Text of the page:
2. behaviour of the condemned
The discovery of this doom kindled in us unfamiliar emotions. Hitherto humanity had seemed to be destined for a very long future, and the individual himself had been accustomed to look forward to very many thousands of years of personal life, ending in voluntary sleep. We had of course often conceived, and even savoured in imagination, the sudden destruction of our world. But now we faced it as a fact. Outwardly every one behaved with perfect serenity, but inwardly every mind was in turmoil. Not that there was any question of our falling into panic or despair, for in this crisis our native detachment stood us in good stead. But inevitably some time passed before our minds became properly adjusted to the new prospect, before we could see our fate outlined clearly and beautifully against the cosmic background.
Presently, however, we learned to contemplate the whole great saga of man as a completed work of art, and to admire it no less for its sudden and tragic end than for the promise in it which was not to be fulfilled. Grief was now transfigured wholly into ecstasy. Defeat, which had oppressed us with a sense of man's impotence and littleness among the stars, brought us into a new sympathy and reverence for all those myriads of beings in the past out of whose obscure strivings we had been born. We saw the most brilliant of our own race and the lowliest of our prehuman forerunners as essentially spirits of equal excellence, though cast in diverse circumstances. When we looked round on the heavens, and at the violet splendour which was to destroy us, we were filled with awe and pity, awe for the inconceivable potentiality of this bright host, pity for its self-thwarting effort to fulfil itself as the universal spirit.
At this stage it seemed that there was nothing left for us to do but to crowd as much excellence as possible into our remaining life, and meet our end in the noblest manner. But now there came upon us once more the rare experience of racial mentality. For a whole Neptunian year every individual lived in an enraptured trance, in which, as the racial mind, he or she resolved many ancient mysteries and saluted many unexpected beauties. This ineffable experience, lived through under the shadow of death, was the flower of man's whole being. But I can tell nothing of it, save that when it was over we possessed, even as individuals, a new peace, in which, strangely but harmoniously, were blended grief, exaltation, and god-like laughter.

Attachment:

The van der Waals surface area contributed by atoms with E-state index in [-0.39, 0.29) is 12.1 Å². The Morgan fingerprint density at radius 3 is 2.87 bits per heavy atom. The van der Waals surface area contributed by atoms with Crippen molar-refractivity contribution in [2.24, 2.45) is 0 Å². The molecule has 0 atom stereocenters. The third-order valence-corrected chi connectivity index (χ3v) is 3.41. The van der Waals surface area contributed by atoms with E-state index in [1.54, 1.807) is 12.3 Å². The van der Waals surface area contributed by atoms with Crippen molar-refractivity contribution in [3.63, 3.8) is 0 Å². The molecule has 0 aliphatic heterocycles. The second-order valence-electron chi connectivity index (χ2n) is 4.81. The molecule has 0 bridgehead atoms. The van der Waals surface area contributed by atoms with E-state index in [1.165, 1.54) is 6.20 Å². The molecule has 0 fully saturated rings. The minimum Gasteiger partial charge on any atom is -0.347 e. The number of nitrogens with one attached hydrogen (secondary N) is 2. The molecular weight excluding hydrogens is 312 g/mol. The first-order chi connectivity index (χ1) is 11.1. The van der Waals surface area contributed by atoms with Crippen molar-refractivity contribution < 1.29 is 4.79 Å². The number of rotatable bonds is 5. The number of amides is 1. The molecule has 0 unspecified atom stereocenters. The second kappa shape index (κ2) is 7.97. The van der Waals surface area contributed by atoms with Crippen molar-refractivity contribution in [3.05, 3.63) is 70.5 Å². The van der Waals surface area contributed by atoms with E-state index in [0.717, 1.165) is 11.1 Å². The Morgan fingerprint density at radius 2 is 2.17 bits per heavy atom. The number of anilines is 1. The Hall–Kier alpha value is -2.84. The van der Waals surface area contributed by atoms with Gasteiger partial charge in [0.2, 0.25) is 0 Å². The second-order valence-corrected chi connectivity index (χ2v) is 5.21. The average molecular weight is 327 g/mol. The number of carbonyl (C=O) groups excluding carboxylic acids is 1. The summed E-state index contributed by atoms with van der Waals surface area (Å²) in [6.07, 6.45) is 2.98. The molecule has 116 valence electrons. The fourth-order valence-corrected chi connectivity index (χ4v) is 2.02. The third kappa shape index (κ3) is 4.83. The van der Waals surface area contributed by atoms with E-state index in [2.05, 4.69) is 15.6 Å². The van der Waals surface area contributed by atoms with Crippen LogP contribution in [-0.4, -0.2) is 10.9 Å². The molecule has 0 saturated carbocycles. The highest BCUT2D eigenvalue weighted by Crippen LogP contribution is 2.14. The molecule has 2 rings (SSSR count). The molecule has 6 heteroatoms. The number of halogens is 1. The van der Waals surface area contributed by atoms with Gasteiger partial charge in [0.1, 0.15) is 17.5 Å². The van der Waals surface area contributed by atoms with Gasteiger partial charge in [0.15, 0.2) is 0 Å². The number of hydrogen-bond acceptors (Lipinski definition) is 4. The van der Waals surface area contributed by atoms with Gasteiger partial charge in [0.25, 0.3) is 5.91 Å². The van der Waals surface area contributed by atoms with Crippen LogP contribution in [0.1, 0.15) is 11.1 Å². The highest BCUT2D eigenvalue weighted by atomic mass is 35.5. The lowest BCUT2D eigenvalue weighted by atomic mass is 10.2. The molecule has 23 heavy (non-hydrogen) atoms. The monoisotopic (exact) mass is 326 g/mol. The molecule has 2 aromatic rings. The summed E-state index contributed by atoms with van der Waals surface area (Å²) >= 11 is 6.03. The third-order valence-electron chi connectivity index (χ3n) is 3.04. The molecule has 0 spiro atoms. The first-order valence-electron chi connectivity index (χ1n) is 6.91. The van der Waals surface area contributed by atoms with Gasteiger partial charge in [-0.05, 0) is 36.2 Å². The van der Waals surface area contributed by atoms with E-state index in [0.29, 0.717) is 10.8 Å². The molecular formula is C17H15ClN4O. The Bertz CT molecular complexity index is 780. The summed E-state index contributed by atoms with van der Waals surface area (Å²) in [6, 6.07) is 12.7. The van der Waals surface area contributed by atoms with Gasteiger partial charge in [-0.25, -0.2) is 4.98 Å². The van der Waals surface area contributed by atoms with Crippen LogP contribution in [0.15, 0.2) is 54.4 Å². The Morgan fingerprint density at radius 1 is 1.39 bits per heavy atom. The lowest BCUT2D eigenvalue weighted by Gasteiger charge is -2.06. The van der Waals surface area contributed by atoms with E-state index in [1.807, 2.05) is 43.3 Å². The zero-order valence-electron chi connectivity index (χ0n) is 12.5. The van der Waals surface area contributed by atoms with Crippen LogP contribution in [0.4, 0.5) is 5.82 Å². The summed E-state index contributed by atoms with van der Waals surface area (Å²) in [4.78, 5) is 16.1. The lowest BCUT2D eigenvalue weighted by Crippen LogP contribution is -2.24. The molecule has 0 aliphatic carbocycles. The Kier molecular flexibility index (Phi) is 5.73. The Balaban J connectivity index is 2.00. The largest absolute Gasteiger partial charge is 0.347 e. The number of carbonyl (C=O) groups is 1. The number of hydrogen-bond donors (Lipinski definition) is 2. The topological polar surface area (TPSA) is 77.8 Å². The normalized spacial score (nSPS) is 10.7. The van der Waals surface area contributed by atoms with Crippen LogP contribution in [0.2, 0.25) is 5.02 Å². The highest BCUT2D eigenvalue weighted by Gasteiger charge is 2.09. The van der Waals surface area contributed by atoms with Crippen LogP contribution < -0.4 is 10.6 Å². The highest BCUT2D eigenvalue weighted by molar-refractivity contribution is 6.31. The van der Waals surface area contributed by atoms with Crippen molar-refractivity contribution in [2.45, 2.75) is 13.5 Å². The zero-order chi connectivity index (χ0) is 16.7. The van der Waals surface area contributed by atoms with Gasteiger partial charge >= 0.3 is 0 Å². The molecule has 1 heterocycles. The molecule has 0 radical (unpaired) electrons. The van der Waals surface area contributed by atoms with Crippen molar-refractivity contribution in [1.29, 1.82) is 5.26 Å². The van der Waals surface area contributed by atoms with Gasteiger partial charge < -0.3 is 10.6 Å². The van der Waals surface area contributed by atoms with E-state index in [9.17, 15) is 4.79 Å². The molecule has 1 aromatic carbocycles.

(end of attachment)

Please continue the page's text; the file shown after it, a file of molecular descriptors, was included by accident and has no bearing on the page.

In consequence of this racial experience we found ourselves faced with two tasks which had not before been contemplated. The one referred to the future, the other to the past.
In respect of the future, we are now setting about the forlorn task of disseminating among the stars the seeds of a new humanity. For this purpose we shall make use of the pressure of radiation from the sun, and chiefly the extravagantly potent radiation that will later be available. We are hoping to devise extremely minute electro-magnetic "wave-systems," akin to normal protons and electrons, which will be individually capable of sailing forward upon the hurricane of solar radiation at a speed not wholly incomparable with the speed of light itself. This is a difficult task. But, further, these units must be so cunningly inter-related that, in favourable conditions, they may tend to combine to form spores of life, and to develop, not indeed into human beings, but into lowly organisms with a definite evolutionary bias toward the essentials of human nature. These objects we shall project from beyond our atmosphere in immense quantities at certain points of our planet's orbit, so that solar radiation may carry them toward the most promising regions of the galaxy. The chance that any of them will survive to reach their destination is small, and still smaller the chance that any of them will find a suitable environment. But if any of this human seed should fall upon good ground, it will embark, we hope, upon a somewhat rapid biological evolution, and produce in due season whatever complex organic forms are possible in its environment. It will have a very real physiological bias toward the evolution of intelligence. Indeed it will have a much greater bias in that direction than occurred on the Earth in those sub-vital atomic groupings from which terrestrial life eventually sprang.
It is just conceivable, then, that by extremely good fortune man may still influence the future of this galaxy, not directly but through his creature. But in the vast music of existence the actual theme of mankind now ceases for ever. Finished, the long reiterations of man's history; defeated, the whole proud enterprise of his maturity. The stored experience of many mankinds must sink into oblivion, and today's wisdom must vanish.